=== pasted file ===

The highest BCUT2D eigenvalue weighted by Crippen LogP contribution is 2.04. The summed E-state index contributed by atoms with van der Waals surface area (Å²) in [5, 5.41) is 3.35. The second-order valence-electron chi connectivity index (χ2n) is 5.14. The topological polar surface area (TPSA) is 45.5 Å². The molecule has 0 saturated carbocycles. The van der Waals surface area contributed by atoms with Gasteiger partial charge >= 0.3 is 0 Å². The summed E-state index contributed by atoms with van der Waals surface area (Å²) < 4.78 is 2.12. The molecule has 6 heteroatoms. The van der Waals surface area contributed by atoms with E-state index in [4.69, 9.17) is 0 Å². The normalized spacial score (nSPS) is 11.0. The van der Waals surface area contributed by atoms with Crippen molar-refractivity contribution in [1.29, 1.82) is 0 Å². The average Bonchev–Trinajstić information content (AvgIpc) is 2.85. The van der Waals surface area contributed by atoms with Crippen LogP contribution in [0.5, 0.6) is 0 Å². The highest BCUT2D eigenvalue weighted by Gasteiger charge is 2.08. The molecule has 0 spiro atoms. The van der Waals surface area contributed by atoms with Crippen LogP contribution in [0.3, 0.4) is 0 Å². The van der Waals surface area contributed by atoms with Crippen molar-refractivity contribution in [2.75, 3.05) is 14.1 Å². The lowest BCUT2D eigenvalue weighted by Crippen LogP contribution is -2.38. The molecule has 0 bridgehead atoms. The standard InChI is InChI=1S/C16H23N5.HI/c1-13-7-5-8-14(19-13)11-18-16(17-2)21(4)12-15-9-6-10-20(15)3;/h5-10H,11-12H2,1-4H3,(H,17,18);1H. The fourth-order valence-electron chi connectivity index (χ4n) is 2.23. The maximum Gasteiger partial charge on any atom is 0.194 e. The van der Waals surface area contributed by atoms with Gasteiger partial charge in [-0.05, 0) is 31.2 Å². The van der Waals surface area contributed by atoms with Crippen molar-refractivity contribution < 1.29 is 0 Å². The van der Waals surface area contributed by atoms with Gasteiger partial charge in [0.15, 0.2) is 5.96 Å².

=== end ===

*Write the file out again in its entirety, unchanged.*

The highest BCUT2D eigenvalue weighted by Crippen LogP contribution is 2.04. The summed E-state index contributed by atoms with van der Waals surface area (Å²) in [5, 5.41) is 3.35. The second-order valence-electron chi connectivity index (χ2n) is 5.14. The topological polar surface area (TPSA) is 45.5 Å². The molecule has 0 saturated carbocycles. The van der Waals surface area contributed by atoms with Gasteiger partial charge >= 0.3 is 0 Å². The summed E-state index contributed by atoms with van der Waals surface area (Å²) < 4.78 is 2.12. The molecule has 6 heteroatoms. The van der Waals surface area contributed by atoms with E-state index in [4.69, 9.17) is 0 Å². The normalized spacial score (nSPS) is 11.0. The van der Waals surface area contributed by atoms with Crippen molar-refractivity contribution in [1.29, 1.82) is 0 Å². The average Bonchev–Trinajstić information content (AvgIpc) is 2.85. The van der Waals surface area contributed by atoms with Crippen LogP contribution in [0.5, 0.6) is 0 Å². The highest BCUT2D eigenvalue weighted by Gasteiger charge is 2.08. The molecule has 0 spiro atoms. The van der Waals surface area contributed by atoms with Crippen LogP contribution in [0.3, 0.4) is 0 Å². The van der Waals surface area contributed by atoms with Crippen molar-refractivity contribution in [2.75, 3.05) is 14.1 Å². The lowest BCUT2D eigenvalue weighted by Crippen LogP contribution is -2.38. The molecule has 0 bridgehead atoms. The standard InChI is InChI=1S/C16H23N5.HI/c1-13-7-5-8-14(19-13)11-18-16(17-2)21(4)12-15-9-6-10-20(15)3;/h5-10H,11-12H2,1-4H3,(H,17,18);1H. The fourth-order valence-electron chi connectivity index (χ4n) is 2.23. The maximum Gasteiger partial charge on any atom is 0.194 e. The van der Waals surface area contributed by atoms with Gasteiger partial charge in [-0.05, 0) is 31.2 Å². The van der Waals surface area contributed by atoms with Crippen molar-refractivity contribution < 1.29 is 0 Å². The van der Waals surface area contributed by atoms with Gasteiger partial charge in [0.15, 0.2) is 5.96 Å².